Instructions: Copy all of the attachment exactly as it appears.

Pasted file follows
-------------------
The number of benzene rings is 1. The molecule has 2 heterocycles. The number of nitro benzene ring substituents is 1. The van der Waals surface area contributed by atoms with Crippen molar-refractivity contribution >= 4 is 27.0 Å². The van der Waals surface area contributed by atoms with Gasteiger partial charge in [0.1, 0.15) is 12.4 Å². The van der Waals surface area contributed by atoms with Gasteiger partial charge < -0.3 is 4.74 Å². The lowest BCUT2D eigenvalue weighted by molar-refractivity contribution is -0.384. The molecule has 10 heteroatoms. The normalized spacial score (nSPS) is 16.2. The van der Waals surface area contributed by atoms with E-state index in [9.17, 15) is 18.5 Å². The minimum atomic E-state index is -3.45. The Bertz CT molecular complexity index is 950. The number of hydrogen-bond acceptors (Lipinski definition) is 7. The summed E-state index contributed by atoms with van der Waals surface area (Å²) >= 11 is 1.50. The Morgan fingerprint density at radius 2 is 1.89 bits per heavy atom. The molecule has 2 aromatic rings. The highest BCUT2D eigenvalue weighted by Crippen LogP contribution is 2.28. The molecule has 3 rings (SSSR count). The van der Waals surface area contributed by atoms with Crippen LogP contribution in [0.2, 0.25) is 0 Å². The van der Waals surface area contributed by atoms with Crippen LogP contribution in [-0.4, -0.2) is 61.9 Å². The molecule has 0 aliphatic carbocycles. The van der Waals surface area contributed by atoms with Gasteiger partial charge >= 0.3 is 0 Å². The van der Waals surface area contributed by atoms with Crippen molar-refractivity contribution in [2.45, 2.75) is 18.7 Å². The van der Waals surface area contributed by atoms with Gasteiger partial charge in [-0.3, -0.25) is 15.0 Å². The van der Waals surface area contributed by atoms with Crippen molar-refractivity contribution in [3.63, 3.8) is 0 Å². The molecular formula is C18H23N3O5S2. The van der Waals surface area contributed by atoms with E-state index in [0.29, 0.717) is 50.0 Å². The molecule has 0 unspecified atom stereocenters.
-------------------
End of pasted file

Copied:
The number of benzene rings is 1. The molecule has 2 heterocycles. The number of nitro benzene ring substituents is 1. The van der Waals surface area contributed by atoms with Crippen molar-refractivity contribution >= 4 is 27.0 Å². The van der Waals surface area contributed by atoms with Gasteiger partial charge in [0.1, 0.15) is 12.4 Å². The van der Waals surface area contributed by atoms with Gasteiger partial charge < -0.3 is 4.74 Å². The lowest BCUT2D eigenvalue weighted by molar-refractivity contribution is -0.384. The molecule has 10 heteroatoms. The normalized spacial score (nSPS) is 16.2. The van der Waals surface area contributed by atoms with E-state index in [9.17, 15) is 18.5 Å². The minimum atomic E-state index is -3.45. The Bertz CT molecular complexity index is 950. The number of hydrogen-bond acceptors (Lipinski definition) is 7. The summed E-state index contributed by atoms with van der Waals surface area (Å²) >= 11 is 1.50. The Morgan fingerprint density at radius 2 is 1.89 bits per heavy atom. The molecule has 2 aromatic rings. The highest BCUT2D eigenvalue weighted by Crippen LogP contribution is 2.28. The molecule has 3 rings (SSSR count). The van der Waals surface area contributed by atoms with Crippen LogP contribution in [0.2, 0.25) is 0 Å². The van der Waals surface area contributed by atoms with Crippen LogP contribution in [-0.4, -0.2) is 61.9 Å². The molecule has 0 aliphatic carbocycles. The van der Waals surface area contributed by atoms with Gasteiger partial charge >= 0.3 is 0 Å². The van der Waals surface area contributed by atoms with Crippen molar-refractivity contribution in [2.45, 2.75) is 18.7 Å². The van der Waals surface area contributed by atoms with Gasteiger partial charge in [-0.3, -0.25) is 15.0 Å². The van der Waals surface area contributed by atoms with Crippen molar-refractivity contribution in [3.63, 3.8) is 0 Å². The molecular formula is C18H23N3O5S2. The van der Waals surface area contributed by atoms with E-state index in [0.29, 0.717) is 50.0 Å². The molecule has 0 unspecified atom stereocenters.